“The student’s perception of the co-op program is a job placement program while the co-op office has a different vision, where it’s a learning experience,” he said.
“On the student side, they want the flexibility … [and they] get frustrated because of the very large amount of terms and procedures.”
Third-year mechanical engineering student Wilson Hsu experienced this firsthand when he decided to accept an internship position with Tesla — “an opportunity of a lifetime” since he was also the captain of UBC Solar, a solar powered electric vehicle design team — while being in a 12-month contract with another co-op placement with which he was unsatisfied.
According to Hsu, his contract with that company allows either party to “break the contract at any time without given notice and without any consequence.”
But the co-op terms and conditions said that students would be failed for ending a work term without the office’s permission and could also be removed from the program. In Hsu’s case, beside initially being failed for two terms, he also alleged that he was being talked to in a demeaning manner and given contradicting information.
“When I first joined the program, I was not aware of the detailed terms and conditions for employment and I was also under the impression that the coordinators would act on the interest of the student,” Hsu wrote in his January 22 appeal letter to Golupani.
“However, this is evidently not the case and I do admit that I may have broken some policies, but it was not intentional, and it was definitely not to defame the co-op office.”
At the end of February, they reached the agreement to only fail him for one term and remove him from the co-op program, but he would also have to pay for four co-op terms while only completing three — totalling around $3,000.
In the future, the number of requirements to be in the program could change with a new funding model, said Golsteyn, referring to the incentives to keep students enrolled created by the current student fee-heavy model. Another aspect of disagreement within the co-op rules is that students are not allowed to negotiate their salaries.
For Hucal, who noted that co-op asks all employers to include salary ranges with each job posting, this regulation allows for students to focus on the educational aspects of the program — rather than salary — so that they can present themselves in the “best light possible” in the job searching process.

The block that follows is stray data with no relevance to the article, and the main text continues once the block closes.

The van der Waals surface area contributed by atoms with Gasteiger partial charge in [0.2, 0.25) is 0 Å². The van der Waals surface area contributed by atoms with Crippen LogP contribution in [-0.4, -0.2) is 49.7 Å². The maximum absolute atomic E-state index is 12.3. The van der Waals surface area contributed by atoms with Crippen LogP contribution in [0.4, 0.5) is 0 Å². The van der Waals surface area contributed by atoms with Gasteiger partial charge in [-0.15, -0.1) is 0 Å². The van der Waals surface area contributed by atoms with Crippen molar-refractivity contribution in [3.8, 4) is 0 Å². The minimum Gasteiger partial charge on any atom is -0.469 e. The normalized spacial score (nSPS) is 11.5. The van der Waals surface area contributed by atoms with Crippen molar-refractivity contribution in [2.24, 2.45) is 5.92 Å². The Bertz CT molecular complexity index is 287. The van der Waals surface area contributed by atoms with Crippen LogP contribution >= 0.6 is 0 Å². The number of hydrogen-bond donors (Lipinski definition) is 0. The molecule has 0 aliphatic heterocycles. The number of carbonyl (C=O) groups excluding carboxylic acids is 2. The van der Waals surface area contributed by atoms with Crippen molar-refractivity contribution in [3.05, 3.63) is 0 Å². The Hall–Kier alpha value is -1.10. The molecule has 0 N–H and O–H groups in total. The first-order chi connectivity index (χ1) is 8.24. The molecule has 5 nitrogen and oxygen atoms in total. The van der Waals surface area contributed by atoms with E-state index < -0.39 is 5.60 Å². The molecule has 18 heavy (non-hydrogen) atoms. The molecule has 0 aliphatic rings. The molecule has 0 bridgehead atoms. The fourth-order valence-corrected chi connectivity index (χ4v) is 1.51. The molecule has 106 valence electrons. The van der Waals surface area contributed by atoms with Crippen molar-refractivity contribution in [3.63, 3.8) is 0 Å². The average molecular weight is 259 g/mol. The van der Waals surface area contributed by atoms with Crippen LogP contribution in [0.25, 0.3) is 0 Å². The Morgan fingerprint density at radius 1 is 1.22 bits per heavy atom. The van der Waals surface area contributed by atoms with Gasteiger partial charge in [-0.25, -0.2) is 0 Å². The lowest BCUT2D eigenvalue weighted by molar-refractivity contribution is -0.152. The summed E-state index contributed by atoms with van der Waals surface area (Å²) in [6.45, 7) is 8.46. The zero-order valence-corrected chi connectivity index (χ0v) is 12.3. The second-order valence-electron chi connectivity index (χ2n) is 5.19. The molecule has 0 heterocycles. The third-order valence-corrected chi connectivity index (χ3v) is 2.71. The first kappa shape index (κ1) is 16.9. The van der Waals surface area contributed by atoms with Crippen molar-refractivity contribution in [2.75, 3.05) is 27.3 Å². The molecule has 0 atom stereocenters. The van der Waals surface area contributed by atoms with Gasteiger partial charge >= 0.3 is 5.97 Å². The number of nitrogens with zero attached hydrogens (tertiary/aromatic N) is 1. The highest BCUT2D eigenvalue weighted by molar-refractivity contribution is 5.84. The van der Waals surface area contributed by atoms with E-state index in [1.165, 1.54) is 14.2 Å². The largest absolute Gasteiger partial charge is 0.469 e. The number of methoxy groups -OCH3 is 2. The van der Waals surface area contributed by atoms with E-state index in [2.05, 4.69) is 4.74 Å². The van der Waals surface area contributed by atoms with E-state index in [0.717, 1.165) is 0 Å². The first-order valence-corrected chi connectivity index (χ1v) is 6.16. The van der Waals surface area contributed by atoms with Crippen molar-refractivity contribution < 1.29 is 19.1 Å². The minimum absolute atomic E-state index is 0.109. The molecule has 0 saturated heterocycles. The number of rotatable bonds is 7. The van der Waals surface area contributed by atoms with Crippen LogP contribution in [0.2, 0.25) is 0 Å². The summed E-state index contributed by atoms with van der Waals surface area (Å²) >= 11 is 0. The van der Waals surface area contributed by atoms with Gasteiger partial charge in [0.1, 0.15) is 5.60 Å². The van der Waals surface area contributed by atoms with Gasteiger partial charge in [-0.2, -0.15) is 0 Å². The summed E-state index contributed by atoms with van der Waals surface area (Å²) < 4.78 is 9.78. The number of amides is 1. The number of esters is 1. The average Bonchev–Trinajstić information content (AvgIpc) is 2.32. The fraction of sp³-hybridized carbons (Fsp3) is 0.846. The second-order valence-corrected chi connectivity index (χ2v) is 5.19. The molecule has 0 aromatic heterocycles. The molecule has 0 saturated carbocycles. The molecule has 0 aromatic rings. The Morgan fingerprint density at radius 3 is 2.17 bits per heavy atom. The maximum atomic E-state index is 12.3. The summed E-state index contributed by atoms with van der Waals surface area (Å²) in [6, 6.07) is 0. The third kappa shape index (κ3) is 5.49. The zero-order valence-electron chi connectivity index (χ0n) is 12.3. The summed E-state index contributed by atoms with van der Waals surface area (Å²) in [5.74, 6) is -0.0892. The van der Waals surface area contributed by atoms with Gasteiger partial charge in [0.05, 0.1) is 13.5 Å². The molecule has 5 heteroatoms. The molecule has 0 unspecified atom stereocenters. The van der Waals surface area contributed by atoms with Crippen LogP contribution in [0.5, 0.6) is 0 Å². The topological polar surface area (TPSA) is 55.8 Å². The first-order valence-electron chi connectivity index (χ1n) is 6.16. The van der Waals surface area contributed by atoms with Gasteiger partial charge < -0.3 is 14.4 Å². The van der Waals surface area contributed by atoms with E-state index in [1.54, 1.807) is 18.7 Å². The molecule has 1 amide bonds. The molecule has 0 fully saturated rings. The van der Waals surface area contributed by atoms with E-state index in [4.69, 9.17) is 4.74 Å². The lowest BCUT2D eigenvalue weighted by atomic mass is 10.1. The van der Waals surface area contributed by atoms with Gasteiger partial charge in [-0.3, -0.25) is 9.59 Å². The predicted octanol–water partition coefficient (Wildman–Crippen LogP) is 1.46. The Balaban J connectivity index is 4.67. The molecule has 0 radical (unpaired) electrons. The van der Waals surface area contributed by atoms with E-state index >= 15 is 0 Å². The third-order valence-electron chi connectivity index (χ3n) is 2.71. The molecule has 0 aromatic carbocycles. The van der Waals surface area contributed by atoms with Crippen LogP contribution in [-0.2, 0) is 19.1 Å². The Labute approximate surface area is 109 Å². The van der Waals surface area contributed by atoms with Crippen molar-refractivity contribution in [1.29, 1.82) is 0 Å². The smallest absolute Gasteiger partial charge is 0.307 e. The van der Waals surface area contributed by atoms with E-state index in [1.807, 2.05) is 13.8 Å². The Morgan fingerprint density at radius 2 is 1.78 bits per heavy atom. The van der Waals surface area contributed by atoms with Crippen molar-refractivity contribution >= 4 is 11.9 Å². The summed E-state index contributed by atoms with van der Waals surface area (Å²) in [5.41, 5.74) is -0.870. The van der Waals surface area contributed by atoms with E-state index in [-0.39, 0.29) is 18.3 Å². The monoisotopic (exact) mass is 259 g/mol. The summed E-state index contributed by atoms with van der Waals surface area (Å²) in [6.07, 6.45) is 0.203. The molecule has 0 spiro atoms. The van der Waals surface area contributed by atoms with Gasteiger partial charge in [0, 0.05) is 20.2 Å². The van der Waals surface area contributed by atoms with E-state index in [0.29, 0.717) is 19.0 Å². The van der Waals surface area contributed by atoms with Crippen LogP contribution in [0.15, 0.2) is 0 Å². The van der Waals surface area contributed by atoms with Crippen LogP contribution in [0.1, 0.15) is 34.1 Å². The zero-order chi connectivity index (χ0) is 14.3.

“Some employers will come to the program and say, ‘I’m here to educate the student, I don’t want them applying to me or selecting me just for salary, I want them to come and work for us because they want the experience,’” she said.
“[Employers] really see themselves as an educational partner, so [for them] salaries shouldn’t be a factor.”
Gattinger disagrees, pointing out that negotiating salaries “is such a fundamental thing when [students] graduate” that it should be part of the learning experience of co-op.
Aside from considering these policy issues, both the faculty of applied science and students have acknowledged that open consultation will be an important part in the quest to improve engineering co-op. However, past events have demonstrated that this is harder to commit to in practice.
Previously, the co-op office had floated the idea of trying an “open co-op” model that would allow extracurricular activities and unpaid positions to count as co-op credits, but that idea is no longer being pursued, according to Hucal and Gopaluni. Golsteyn and Gattinger raised concerns about how students were consulted when that idea was entertained, since it could have potentially risked the program’s accreditation — and because 73.1 per cent of students who responded to a call for consultation would not be willing to accept an unpaid position.
Still, both Gopaluni and Hucal are optimistic about the potential for improvement that new staffing changes and academic reorientation taking place within the co-op program can bring.
“We all feel that experiential learning is the centre of how we’re trying to prepare students and engineers for the 21st century,” said Gopaluni. “The future of engineering co-op is very very bright.”
Golsteyn is, however, more cautious.
“This year, we have seen some changes — the faculty is interested in improving the program [and] they are reducing the number of students in the program with the goal of improving things,” he said.
“Will this work? I’m not sure yet — I think it would take a couple of years to see the positive change.”